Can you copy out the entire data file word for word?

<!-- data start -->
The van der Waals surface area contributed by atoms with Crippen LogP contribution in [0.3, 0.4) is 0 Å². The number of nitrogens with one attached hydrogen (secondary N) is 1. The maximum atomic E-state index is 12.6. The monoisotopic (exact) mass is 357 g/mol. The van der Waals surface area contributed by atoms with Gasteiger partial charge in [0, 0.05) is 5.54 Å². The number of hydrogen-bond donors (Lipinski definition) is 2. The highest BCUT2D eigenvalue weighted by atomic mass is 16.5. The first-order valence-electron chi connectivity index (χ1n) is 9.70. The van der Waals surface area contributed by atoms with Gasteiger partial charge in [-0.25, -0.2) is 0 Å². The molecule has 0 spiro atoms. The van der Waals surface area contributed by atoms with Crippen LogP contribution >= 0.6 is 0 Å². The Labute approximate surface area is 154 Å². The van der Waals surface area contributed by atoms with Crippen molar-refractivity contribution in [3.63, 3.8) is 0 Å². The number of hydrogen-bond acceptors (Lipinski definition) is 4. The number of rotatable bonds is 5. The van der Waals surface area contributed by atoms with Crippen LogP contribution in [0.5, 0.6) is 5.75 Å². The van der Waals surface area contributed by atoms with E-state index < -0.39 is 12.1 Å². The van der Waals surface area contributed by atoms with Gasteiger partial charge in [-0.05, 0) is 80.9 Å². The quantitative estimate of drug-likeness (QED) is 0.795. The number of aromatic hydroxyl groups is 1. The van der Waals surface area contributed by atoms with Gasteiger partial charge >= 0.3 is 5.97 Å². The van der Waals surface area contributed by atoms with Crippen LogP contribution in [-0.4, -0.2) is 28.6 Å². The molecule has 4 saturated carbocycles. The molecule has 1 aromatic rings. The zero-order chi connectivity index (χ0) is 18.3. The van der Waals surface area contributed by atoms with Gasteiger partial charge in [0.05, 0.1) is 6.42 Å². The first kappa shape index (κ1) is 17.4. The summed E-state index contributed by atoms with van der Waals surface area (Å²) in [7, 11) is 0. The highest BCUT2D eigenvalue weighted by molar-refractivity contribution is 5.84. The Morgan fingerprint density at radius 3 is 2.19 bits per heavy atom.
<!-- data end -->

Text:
The van der Waals surface area contributed by atoms with Crippen LogP contribution in [0.3, 0.4) is 0 Å². The number of nitrogens with one attached hydrogen (secondary N) is 1. The maximum atomic E-state index is 12.6. The monoisotopic (exact) mass is 357 g/mol. The van der Waals surface area contributed by atoms with Gasteiger partial charge in [0, 0.05) is 5.54 Å². The number of hydrogen-bond donors (Lipinski definition) is 2. The highest BCUT2D eigenvalue weighted by atomic mass is 16.5. The first-order valence-electron chi connectivity index (χ1n) is 9.70. The van der Waals surface area contributed by atoms with Gasteiger partial charge in [-0.25, -0.2) is 0 Å². The molecule has 0 spiro atoms. The van der Waals surface area contributed by atoms with Crippen LogP contribution >= 0.6 is 0 Å². The Labute approximate surface area is 154 Å². The van der Waals surface area contributed by atoms with Crippen molar-refractivity contribution in [3.63, 3.8) is 0 Å². The number of hydrogen-bond acceptors (Lipinski definition) is 4. The number of rotatable bonds is 5. The van der Waals surface area contributed by atoms with Crippen LogP contribution in [0.5, 0.6) is 5.75 Å². The van der Waals surface area contributed by atoms with E-state index < -0.39 is 12.1 Å². The van der Waals surface area contributed by atoms with Gasteiger partial charge in [-0.05, 0) is 80.9 Å². The quantitative estimate of drug-likeness (QED) is 0.795. The number of aromatic hydroxyl groups is 1. The van der Waals surface area contributed by atoms with Gasteiger partial charge >= 0.3 is 5.97 Å². The van der Waals surface area contributed by atoms with Crippen LogP contribution in [-0.4, -0.2) is 28.6 Å². The molecule has 4 saturated carbocycles. The molecule has 1 aromatic rings. The zero-order chi connectivity index (χ0) is 18.3. The van der Waals surface area contributed by atoms with Gasteiger partial charge in [0.05, 0.1) is 6.42 Å². The first kappa shape index (κ1) is 17.4. The summed E-state index contributed by atoms with van der Waals surface area (Å²) in [7, 11) is 0. The highest BCUT2D eigenvalue weighted by molar-refractivity contribution is 5.84. The Morgan fingerprint density at radius 3 is 2.19 bits per heavy atom.